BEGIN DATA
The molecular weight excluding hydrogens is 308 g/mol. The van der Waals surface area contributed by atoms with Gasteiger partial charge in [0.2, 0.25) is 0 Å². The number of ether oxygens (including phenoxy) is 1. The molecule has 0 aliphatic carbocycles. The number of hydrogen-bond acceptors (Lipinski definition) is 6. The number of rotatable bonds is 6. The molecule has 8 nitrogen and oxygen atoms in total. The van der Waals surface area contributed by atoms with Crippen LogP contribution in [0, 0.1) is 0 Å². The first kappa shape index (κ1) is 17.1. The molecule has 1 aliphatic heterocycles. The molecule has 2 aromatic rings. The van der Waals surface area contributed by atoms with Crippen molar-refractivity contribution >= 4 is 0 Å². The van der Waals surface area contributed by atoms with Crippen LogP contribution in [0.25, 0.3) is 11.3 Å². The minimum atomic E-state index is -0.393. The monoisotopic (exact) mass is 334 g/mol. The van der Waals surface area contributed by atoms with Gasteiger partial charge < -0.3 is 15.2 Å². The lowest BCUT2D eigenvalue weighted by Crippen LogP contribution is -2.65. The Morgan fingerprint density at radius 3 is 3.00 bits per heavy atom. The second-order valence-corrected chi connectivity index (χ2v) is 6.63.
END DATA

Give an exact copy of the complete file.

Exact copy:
The molecular weight excluding hydrogens is 308 g/mol. The van der Waals surface area contributed by atoms with Gasteiger partial charge in [0.2, 0.25) is 0 Å². The number of ether oxygens (including phenoxy) is 1. The molecule has 0 aliphatic carbocycles. The number of hydrogen-bond acceptors (Lipinski definition) is 6. The number of rotatable bonds is 6. The molecule has 8 nitrogen and oxygen atoms in total. The van der Waals surface area contributed by atoms with Crippen LogP contribution in [0, 0.1) is 0 Å². The first kappa shape index (κ1) is 17.1. The molecule has 1 aliphatic heterocycles. The molecule has 2 aromatic rings. The van der Waals surface area contributed by atoms with Crippen molar-refractivity contribution >= 4 is 0 Å². The van der Waals surface area contributed by atoms with Crippen LogP contribution in [0.25, 0.3) is 11.3 Å². The minimum atomic E-state index is -0.393. The monoisotopic (exact) mass is 334 g/mol. The van der Waals surface area contributed by atoms with Gasteiger partial charge < -0.3 is 15.2 Å². The lowest BCUT2D eigenvalue weighted by Crippen LogP contribution is -2.65. The Morgan fingerprint density at radius 3 is 3.00 bits per heavy atom. The second-order valence-corrected chi connectivity index (χ2v) is 6.63.